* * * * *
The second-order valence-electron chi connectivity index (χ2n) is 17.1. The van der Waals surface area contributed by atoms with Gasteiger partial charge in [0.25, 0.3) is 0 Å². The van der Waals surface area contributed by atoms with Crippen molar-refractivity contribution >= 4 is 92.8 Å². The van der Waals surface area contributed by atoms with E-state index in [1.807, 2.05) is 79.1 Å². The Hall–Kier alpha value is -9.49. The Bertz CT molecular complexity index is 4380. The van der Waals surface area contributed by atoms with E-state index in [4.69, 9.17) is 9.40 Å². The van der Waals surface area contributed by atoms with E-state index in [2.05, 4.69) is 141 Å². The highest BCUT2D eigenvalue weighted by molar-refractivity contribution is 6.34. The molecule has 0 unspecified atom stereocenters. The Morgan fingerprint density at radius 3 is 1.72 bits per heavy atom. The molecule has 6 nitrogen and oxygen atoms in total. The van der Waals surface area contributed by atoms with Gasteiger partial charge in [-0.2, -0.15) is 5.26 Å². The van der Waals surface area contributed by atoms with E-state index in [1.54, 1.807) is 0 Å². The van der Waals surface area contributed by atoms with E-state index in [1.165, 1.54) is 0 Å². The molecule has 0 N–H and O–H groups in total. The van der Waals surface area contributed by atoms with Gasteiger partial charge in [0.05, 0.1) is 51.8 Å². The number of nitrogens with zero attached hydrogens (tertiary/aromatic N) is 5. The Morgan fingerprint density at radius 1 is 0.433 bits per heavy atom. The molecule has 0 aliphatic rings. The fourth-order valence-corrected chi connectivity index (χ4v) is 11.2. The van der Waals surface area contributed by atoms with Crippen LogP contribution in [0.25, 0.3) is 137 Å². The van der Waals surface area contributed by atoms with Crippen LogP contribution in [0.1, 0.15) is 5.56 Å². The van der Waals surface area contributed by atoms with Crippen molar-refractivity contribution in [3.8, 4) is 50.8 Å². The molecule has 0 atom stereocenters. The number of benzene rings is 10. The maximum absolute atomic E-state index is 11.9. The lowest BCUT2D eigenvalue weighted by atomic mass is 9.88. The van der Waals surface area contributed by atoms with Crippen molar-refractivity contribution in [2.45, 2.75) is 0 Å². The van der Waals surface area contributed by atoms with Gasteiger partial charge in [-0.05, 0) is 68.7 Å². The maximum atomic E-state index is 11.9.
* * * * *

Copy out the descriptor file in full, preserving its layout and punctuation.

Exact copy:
The second-order valence-electron chi connectivity index (χ2n) is 17.1. The van der Waals surface area contributed by atoms with Gasteiger partial charge in [0.25, 0.3) is 0 Å². The van der Waals surface area contributed by atoms with Crippen molar-refractivity contribution >= 4 is 92.8 Å². The van der Waals surface area contributed by atoms with E-state index in [1.807, 2.05) is 79.1 Å². The Hall–Kier alpha value is -9.49. The Bertz CT molecular complexity index is 4380. The van der Waals surface area contributed by atoms with E-state index in [4.69, 9.17) is 9.40 Å². The van der Waals surface area contributed by atoms with E-state index in [2.05, 4.69) is 141 Å². The highest BCUT2D eigenvalue weighted by molar-refractivity contribution is 6.34. The molecule has 0 unspecified atom stereocenters. The Morgan fingerprint density at radius 3 is 1.72 bits per heavy atom. The molecule has 6 nitrogen and oxygen atoms in total. The van der Waals surface area contributed by atoms with Gasteiger partial charge in [-0.2, -0.15) is 5.26 Å². The van der Waals surface area contributed by atoms with E-state index in [1.54, 1.807) is 0 Å². The van der Waals surface area contributed by atoms with E-state index in [1.165, 1.54) is 0 Å². The molecule has 0 N–H and O–H groups in total. The van der Waals surface area contributed by atoms with Gasteiger partial charge in [0.05, 0.1) is 51.8 Å². The number of nitrogens with zero attached hydrogens (tertiary/aromatic N) is 5. The Morgan fingerprint density at radius 1 is 0.433 bits per heavy atom. The molecule has 0 aliphatic rings. The fourth-order valence-corrected chi connectivity index (χ4v) is 11.2. The van der Waals surface area contributed by atoms with Crippen LogP contribution in [0.25, 0.3) is 137 Å². The van der Waals surface area contributed by atoms with Crippen LogP contribution in [0.1, 0.15) is 5.56 Å². The van der Waals surface area contributed by atoms with Crippen molar-refractivity contribution in [3.8, 4) is 50.8 Å². The molecule has 0 atom stereocenters. The number of benzene rings is 10. The maximum absolute atomic E-state index is 11.9. The lowest BCUT2D eigenvalue weighted by atomic mass is 9.88. The van der Waals surface area contributed by atoms with Crippen molar-refractivity contribution in [2.45, 2.75) is 0 Å². The van der Waals surface area contributed by atoms with Gasteiger partial charge in [-0.05, 0) is 68.7 Å². The maximum atomic E-state index is 11.9.